What is there to say about rice? Nothing and everything, it’s rice. It’s life. This rice is grown by special farmers in Sagada, Mountain Province. It takes 9 hours of non-stop driving for the rice to travel from Sagada to us. You wonder that for all of this effort, why can’t we find a closer source and lower our cost of transport. What is the sense in that? Who would that help? We learned from all these months of doing this that the farther you go into the interior, the bigger the problems the farmers have with getting their produce to market. Even more so for “luxury” produce like black. The restaurants and hotels that are the sole buyers for this rice from this group of farmers we are helping, we’ve been told that they have since closed or seen a contraction of business. Vegetable farmers, for all of their problems, will never have a lack of buyers if they manage to get their produce to market. But black rice farmers? This is our first attempt to help them.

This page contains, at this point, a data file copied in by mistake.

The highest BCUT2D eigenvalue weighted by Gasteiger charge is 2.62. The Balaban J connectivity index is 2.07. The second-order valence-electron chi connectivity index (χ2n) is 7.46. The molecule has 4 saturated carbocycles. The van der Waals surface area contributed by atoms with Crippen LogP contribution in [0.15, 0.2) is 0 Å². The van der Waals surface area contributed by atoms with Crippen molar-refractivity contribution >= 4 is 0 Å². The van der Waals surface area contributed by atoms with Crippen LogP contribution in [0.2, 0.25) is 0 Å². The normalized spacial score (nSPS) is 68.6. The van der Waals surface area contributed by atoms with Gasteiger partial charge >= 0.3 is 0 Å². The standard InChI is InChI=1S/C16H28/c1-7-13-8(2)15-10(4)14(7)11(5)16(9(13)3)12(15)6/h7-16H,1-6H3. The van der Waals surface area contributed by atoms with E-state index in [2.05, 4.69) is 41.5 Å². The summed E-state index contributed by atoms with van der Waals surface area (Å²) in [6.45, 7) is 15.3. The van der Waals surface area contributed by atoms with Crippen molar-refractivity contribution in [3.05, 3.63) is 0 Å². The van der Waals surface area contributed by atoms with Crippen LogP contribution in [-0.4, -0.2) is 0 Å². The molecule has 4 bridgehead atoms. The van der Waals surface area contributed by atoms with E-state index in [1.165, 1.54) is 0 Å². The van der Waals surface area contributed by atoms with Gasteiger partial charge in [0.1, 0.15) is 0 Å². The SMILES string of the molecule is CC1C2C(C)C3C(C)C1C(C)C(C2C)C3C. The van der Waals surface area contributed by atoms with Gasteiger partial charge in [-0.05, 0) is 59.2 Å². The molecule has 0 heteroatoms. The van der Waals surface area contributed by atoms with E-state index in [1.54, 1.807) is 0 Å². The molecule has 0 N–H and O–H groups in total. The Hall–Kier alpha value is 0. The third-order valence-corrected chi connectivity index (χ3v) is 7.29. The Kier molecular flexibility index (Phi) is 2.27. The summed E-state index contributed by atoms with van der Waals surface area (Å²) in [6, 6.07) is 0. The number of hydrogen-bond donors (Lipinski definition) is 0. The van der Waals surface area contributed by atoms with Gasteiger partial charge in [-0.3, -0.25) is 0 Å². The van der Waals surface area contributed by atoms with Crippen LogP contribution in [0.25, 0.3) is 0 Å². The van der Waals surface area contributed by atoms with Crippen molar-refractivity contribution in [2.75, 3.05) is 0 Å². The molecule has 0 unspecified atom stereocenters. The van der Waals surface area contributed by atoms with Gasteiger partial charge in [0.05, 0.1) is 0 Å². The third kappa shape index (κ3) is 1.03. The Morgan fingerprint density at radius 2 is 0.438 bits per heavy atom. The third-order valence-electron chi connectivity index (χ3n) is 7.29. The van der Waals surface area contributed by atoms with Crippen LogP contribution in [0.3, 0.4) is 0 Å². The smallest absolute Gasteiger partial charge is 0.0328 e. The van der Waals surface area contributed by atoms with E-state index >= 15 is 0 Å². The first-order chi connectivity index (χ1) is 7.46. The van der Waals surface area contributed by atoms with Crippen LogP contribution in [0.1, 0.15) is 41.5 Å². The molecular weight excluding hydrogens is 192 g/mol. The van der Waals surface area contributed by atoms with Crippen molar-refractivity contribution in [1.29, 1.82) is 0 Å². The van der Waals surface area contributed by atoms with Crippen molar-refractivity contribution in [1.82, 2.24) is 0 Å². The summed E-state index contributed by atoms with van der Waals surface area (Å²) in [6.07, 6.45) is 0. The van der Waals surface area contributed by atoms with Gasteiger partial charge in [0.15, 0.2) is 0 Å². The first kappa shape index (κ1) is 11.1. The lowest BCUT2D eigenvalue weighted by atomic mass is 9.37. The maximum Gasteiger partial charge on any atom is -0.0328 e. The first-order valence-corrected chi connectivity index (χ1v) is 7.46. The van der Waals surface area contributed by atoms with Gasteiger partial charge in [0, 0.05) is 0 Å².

There is an obvious question here and we asked that question already: Why can’t these rice farmers grow something else? The answer makes perfect sense for its insensibility. THESE FARMERS ARE PROUD TO GROW IT. This is what they call Balitanaw, loosely, heirloom rice—and just like a dying craft or language, it is these farmers who are keeping it alive for us in the face of imported gourmet rice. If you buy this rice, you are protecting a national food heritage. What is there to say about rice? A lot! It is rice, it is life.
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